Honest opinion (a defence which, in broad terms, used to exist under the label ‘fair comment’): that the statement complained of was a statement of opinion and that the statement complained of indicated the basis of the opinion.

 

Publication on a matter of public interest: it is a defence to show that (a) the statement complained of was, or formed part of, a statement on a matter of public interest; and (b) the defendant reasonably believed that publishing the statement complained of was in the public interest.

In the case of for-profit companies (but not individuals), there is an additional requirement, which is that the company must show that it has suffered or there is a risk that it will suffer, serious harm.  In addition, it must show that the statements made have caused or are likely to cause a company serious financial loss.  The courts are yet to interpret precisely what the impact of this will be.  At this early stage, there must at the very least be a strong argument that publication in the news pages of a widely circulated Sunday newspaper will be likely to cause financial damage, whereas, establishing the same in respect of a little-read blog or tweet may be a harder challenge. 

The tipping point: when action becomes necessary

In reality, there are few private companies and even fewer public companies who would wish to stifle public discussion of their business.  What companies tend to find difficult to stomach are situations where inaccuracies are about to be published (or have just been published), whether online or via traditional media, which will be likely to cause harm to the company’s reputation, damage the trust between itself and its customers, and, which will ultimately cause it financial loss, whether by loss of sales or by diminution of share value.  There are also common reasons why companies need to make legal complaints in these situations.  In many situations, this is not because of allegations being fabricated by publishers (who by and large go to great lengths to ensure the accuracy of their reporting) but rather because of common misunderstandings or misconceptions which include:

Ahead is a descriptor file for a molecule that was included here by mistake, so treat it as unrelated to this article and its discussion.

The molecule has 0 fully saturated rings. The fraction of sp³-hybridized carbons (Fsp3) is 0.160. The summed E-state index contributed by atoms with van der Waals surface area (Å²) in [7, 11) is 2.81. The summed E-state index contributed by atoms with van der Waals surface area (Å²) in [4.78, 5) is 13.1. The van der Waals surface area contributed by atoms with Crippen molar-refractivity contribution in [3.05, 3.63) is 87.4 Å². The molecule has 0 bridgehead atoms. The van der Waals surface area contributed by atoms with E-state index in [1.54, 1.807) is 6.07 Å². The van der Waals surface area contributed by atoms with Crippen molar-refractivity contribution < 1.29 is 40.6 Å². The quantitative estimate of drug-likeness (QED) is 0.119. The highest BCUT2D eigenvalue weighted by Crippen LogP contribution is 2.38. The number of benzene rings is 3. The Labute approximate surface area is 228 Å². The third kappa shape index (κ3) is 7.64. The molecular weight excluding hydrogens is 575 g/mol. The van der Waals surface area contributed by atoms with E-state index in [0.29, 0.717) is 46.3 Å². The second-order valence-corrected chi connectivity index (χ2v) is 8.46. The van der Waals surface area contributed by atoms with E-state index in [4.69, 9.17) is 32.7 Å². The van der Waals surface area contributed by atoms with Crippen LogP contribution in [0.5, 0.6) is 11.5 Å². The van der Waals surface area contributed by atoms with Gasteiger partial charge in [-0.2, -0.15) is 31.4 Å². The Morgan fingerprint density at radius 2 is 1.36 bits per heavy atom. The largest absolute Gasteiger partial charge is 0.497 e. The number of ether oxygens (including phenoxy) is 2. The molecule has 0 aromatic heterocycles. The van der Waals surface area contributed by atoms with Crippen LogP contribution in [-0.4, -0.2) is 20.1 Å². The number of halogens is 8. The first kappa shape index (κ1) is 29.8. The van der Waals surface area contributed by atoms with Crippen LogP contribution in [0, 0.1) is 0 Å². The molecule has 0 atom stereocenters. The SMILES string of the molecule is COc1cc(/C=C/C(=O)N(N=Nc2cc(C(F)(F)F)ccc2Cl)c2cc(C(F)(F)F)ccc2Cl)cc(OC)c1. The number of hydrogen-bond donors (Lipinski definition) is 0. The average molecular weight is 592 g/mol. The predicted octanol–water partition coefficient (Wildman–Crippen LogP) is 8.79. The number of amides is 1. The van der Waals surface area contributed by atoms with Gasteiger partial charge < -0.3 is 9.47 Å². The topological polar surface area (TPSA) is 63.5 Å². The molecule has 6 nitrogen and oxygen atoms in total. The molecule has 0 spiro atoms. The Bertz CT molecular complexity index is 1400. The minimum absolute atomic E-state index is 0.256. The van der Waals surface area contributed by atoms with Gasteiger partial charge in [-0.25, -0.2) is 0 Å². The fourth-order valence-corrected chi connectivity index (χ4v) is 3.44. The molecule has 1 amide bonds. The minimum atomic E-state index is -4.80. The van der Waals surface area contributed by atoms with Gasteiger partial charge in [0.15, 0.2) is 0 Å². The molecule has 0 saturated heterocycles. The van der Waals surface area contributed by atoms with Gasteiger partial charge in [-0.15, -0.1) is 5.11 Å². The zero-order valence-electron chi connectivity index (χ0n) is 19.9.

Not comparing like for like (for example, not including the cost of an extended warranty included in one retailer’s price which another retailer does not offer)

 

Making statements or allegations concerning the entire company which are based on a relatively small number of incidents or case studies (in some cases this might be saying that a company which has literally millions of transactions a year is at fault as a result of 5 or 6 case studies, possibly culled from disgruntled sources who have clustered together online)

 

Not understanding the terms of art or branding applied by a business which may not share the everyday meaning of the words in question

 

Using overly emotive or sensationalist language which is not borne out by the facts or which appears to have been written with a preconceived narrative arc – in other words the facts are being fit to the story rather than vice versa.

Companies who wish to avoid these pitfalls work closely with their PR advisers to minimise the risks associated with these issues.  Such companies should always have in mind the very fullest picture, which can include the deployment of complementary legal options.  By picking their battles carefully, the law is an option which can be utilised very effectively.  When appropriate, the threat of legal or regulatory action (for example via the courts, Ofcom, and/or the Press Complaints Commission or the body replacing it) is a factor that can chip away at editorial confidence in a story which has been insufficiently researched or which is reliant on less than credible sources. 

Conclusion

The more planning ahead the company can do in this context the better placed they will be if and when reputational attacks occur.  In that way hopefully they will be well placed to never have to experience first-hand the truism first noted by Swift more than 200 years ago and which seems are the more appropriate now: “falsehood flies, and the truth comes limping after it”. In these circumstances, to be forewarned is very much to be forearmed.

Jon Oakley is an Associate in the reputation protection team at Michael Simkins LLP.